Sounds damning, right? Well, maybe not. Farrell more or less buries the lead in his research when at the end of his paper he acknowledges "a causal dilemma about whether corporate funding leads to increased production of discourse, or whether the organizations already creating discourse attracted corporate funding." He further notes that his analysis "revealed few discursive differences between organizations who received money before producing discourse (e.g., front groups) versus organizations that received it later (e.g., established think tanks)."
Put plainly, Farrell's analysis could not determine if opinion follows the money or if money follows the opinion. One reasonable interpretation of Farrell's work is that he has discovered the not-all-that-surprising fact that funders tend support researchers and groups that share their values and views. Hardly the stuff of anxious headlines. Dean Coll is right when he states that the "issue is not who provided funding…, but whether the work done is independent of the funders." Farrell's analysis cannot and does not address this question with regard to the groups who have been participating in the public debate over climate change. (In any case, I look forward to Farrell's research on the funding of corporations and foundations for groups who challenge the broad scientific consensus on the safety of biotech crops.)
Finally, one of the supposed 164 "climate contrarian" groups listed by Farrell includes the Reason Foundation which publishes this website. So in the interest of disclosure, I point to my 2006 Reason.com article, "Confessions of an Alleged ExxonMobil Whore" in which I explain how I changed my mind about the possible dangers of future man-made climate change. In addition, I note that the Reason Foundation hasn't received funding from ExxonMobil since 2006. David Koch is a member of Reason Foundation's Board of Trustees and the Charles Koch Charitable Foundation has supported Reason each year since 2013. Each year we publicly thank and publish the list of supporters who have given $1,000 or more to the Reason Foundation. The lists are published in Reason magazine, most recently in the June 2015 issue. We already know what Farrell has concluded about these disclosure, but readers are invited to make up their own minds.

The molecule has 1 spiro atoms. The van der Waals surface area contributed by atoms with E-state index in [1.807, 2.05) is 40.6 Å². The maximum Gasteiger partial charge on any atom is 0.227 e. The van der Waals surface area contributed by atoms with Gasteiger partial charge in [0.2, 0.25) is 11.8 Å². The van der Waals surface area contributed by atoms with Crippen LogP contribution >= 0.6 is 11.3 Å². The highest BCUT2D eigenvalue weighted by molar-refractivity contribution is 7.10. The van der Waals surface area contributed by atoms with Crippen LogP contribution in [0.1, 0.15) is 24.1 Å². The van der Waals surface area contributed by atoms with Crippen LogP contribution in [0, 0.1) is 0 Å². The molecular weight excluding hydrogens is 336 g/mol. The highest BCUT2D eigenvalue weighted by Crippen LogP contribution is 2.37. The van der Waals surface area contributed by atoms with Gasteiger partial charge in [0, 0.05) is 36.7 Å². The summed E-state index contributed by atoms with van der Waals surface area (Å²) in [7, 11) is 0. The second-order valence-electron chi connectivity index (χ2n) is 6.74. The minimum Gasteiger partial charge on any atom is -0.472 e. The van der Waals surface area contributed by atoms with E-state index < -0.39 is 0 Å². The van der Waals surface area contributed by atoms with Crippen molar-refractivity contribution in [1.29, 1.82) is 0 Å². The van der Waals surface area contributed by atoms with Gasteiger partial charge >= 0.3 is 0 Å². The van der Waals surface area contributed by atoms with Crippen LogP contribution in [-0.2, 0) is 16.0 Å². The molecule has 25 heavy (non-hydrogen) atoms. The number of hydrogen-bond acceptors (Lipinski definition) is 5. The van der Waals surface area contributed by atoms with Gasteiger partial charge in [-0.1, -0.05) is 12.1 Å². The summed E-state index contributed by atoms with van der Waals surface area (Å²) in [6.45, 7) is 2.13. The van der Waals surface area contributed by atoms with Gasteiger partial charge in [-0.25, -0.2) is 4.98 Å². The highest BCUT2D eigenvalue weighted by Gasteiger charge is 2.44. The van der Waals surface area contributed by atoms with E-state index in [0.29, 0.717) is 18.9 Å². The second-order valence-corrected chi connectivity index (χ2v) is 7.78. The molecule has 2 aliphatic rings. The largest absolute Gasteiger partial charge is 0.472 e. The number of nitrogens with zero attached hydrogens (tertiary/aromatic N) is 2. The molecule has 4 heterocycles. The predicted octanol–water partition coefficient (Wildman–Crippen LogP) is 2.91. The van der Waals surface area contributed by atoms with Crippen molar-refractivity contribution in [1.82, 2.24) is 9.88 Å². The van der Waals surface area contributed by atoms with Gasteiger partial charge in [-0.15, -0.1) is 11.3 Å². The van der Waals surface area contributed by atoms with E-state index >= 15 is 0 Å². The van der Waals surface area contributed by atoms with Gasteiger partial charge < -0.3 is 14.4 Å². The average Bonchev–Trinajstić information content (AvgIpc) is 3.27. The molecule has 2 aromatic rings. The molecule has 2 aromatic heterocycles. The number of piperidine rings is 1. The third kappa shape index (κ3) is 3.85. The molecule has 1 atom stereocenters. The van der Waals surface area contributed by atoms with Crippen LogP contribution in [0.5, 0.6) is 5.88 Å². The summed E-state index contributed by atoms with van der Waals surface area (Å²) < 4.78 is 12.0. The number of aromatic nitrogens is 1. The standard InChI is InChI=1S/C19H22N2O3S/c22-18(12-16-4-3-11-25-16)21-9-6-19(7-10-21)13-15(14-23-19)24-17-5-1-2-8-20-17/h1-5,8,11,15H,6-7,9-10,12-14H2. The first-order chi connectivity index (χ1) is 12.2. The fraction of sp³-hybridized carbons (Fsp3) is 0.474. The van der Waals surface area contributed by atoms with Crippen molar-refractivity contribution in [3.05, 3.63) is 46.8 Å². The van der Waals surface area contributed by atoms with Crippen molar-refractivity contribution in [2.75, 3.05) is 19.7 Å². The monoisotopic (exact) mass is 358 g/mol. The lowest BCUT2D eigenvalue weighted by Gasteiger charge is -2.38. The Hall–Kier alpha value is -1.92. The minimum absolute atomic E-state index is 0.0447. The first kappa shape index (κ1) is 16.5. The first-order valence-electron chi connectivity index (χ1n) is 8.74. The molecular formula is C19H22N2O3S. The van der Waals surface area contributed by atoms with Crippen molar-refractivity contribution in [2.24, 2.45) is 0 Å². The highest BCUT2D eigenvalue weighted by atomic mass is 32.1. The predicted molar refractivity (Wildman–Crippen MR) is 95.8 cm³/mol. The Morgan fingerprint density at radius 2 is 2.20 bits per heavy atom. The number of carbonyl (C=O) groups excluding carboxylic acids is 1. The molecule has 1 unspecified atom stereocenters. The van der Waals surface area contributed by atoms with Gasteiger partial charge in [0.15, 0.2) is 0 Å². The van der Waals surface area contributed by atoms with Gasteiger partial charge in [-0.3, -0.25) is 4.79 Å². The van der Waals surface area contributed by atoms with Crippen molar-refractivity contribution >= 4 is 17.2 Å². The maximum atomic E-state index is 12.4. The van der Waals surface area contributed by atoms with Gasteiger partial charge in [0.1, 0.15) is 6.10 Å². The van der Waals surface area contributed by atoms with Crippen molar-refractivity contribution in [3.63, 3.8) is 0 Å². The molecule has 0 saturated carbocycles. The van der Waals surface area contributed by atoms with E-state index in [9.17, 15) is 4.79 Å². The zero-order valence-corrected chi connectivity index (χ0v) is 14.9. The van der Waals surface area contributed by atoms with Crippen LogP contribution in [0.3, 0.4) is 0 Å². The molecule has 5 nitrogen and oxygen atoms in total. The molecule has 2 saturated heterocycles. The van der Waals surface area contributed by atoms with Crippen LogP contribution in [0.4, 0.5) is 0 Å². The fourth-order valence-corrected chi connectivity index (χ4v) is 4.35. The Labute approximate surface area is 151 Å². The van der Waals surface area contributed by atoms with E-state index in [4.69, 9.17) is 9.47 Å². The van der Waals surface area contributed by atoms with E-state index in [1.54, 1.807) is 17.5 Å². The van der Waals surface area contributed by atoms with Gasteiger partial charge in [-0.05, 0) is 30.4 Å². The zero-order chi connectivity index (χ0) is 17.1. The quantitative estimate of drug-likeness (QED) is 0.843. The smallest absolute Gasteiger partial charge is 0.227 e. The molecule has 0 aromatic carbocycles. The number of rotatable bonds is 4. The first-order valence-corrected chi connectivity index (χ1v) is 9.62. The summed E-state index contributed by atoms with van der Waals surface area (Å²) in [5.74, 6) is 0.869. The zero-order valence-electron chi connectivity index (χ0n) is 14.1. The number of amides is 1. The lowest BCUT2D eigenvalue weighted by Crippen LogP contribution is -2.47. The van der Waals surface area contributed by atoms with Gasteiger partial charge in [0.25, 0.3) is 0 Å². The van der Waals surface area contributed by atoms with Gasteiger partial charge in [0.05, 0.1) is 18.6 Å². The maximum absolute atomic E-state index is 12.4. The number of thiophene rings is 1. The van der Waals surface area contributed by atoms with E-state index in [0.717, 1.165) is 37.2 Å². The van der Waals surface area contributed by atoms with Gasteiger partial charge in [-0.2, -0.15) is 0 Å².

Finally, I will note that there is a webathon going right now where those of you who share our values and views can also make "suspicious" contributions to the work of my excellent colleagues at Reason magazine.
Note: I will be reporting daily dispatches from the Paris climate change conference beginning next Monday.